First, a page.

SJC upholds Baker’s sweeping COVID-19 authority

Ruling traces governor’s powers to 1950 Civil Defense Act

THE SUPREME JUDICIAL COURT strongly affirmed that Gov. Charlie Baker’s March 10 declaration of a COVID-19 emergency and his long list of subsequent orders shutting down and opening up parts of the state economy were a proper exercise of his authority under the 1950 Civil Defense Act.

The unanimous decision, written by Justice Elspeth Cypher, examined and dismissed various legal arguments suggesting Baker had exceeded his authority, but there was an undercurrent throughout the opinion of respect for the governor’s actions.

“The emergency orders as a whole were informed by public health recommendations and serve the state interest of stopping the spread of COVID-19, which is a legitimate state interest,” the court wrote.

Cypher, during oral arguments on the case on September 11, reflected the court’s concern about undermining the governor’s legal authority during a time of crisis. “Don’t you have to admit that Gov. Baker has done a pretty darn good job here, especially when you compare him to other states?” she asked.

The plaintiffs in the case, a group of business people, pastors, and others who felt their rights had been abridged by economy-wide shutdowns, argued that the Civil Defense Act did not grant the governor the sweeping powers he has wielded.

The Civil Defense Act, passed at the beginning of the Cold War, allows the governor to declare a state of emergency and exercise broad authority when the state is threatened by enemy attack, sabotage, riots, fires, floods, earthquakes, droughts, or “other natural causes.”

Baker argued COVID-19 falls within the definition of natural causes, but the plaintiffs argued that interpretation was overly broad and would basically allow the governor to declare a state of emergency under almost any situation. The plaintiffs also pointed out that the Public Health Law, which was approved in 1909 and dealt specifically with infectious diseases, was the appropriate vehicle for addressing COVID-19; that law delegated most authority to local boards of health.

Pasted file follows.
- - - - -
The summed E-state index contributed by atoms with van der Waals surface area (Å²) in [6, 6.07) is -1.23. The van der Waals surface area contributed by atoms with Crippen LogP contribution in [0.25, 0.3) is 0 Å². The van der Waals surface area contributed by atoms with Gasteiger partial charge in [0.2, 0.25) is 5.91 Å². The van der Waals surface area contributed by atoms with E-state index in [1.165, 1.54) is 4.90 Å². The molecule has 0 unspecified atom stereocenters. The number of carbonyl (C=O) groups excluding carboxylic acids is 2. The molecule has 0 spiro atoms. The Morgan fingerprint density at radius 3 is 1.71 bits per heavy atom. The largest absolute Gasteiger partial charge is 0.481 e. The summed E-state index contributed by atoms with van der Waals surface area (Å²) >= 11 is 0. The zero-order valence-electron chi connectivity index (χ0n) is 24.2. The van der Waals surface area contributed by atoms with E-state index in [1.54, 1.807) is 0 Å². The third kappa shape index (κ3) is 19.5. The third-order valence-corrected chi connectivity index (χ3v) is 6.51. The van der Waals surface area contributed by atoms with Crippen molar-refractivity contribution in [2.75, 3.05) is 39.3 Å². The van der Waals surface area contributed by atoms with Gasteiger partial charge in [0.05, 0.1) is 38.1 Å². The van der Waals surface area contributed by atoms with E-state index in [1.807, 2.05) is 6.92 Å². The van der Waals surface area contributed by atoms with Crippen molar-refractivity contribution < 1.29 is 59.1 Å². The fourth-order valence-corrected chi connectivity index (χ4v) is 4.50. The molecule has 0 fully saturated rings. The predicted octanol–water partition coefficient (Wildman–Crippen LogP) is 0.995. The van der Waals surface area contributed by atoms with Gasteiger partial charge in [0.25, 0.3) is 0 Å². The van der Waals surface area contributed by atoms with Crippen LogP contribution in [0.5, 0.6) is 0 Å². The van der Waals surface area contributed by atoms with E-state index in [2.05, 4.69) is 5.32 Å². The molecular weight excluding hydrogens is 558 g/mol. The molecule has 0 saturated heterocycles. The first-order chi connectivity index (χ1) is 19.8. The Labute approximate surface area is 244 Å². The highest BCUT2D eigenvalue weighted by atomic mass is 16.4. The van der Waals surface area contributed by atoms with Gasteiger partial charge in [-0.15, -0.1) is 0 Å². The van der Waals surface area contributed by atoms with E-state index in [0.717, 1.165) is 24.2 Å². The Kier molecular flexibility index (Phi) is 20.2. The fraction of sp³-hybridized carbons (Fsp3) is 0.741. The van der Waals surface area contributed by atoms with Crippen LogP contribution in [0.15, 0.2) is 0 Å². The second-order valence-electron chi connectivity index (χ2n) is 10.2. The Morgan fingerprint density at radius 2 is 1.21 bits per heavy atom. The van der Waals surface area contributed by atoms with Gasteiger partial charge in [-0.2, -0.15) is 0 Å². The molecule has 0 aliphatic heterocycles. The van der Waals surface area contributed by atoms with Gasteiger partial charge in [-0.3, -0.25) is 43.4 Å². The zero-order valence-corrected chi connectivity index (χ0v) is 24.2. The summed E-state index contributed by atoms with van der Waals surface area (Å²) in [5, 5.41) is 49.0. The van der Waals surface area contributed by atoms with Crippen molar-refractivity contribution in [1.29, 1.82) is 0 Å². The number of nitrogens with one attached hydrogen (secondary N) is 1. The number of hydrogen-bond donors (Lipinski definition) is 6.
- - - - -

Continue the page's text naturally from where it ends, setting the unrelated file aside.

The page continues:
In its ruling, the court held that COVID-19 is “naturally caused” because “scientists believe it originated from an animal, likely a bat.” The court also said the coronavirus pandemic fit within the broad scope of the Civil Defense Act because the virus has killed more than 1 million people worldwide, there is no known cure, and a rise in cases could overrun the state’s healthcare system.

“We emphasize that not all matters that have an impact on the public health will qualify as ‘other natural causes’ under the Civil Defense Act, even though they may be naturally caused,” the court’s opinion said. “The distinguishing characteristic of the COVID-19 pandemic is that it has created a situation that cannot be addressed solely at the local level. Only those public health crises that exceed the resources and capacities of local governments and boards of health, and therefore require the coordination and resources available under the Civil Defense Act, are contemplated for coverage under the Civil Defense Act.”

The court’s decision also said Baker is not usurping powers that belong to the Legislature. The court said Baker is acting under the Civil Defense Act, a law passed by the Legislature. The court also noted that the Legislature has passed several laws dealing with COVID-19 during the pandemic and has never passed a law limiting the governor’s authority.

In a footnote, the court took note that its counterpart in Michigan ruled in October that the governor there had exceeded her authority under that state’s Emergency Management Act. While the Massachusetts court decision noted that its Michigan counterpart addressed “facially similar issues,” it said the law in Michigan was different in key respects, particularly the requirement that the governor, to extend the state of emergency, needed the approval of the Michigan legislature.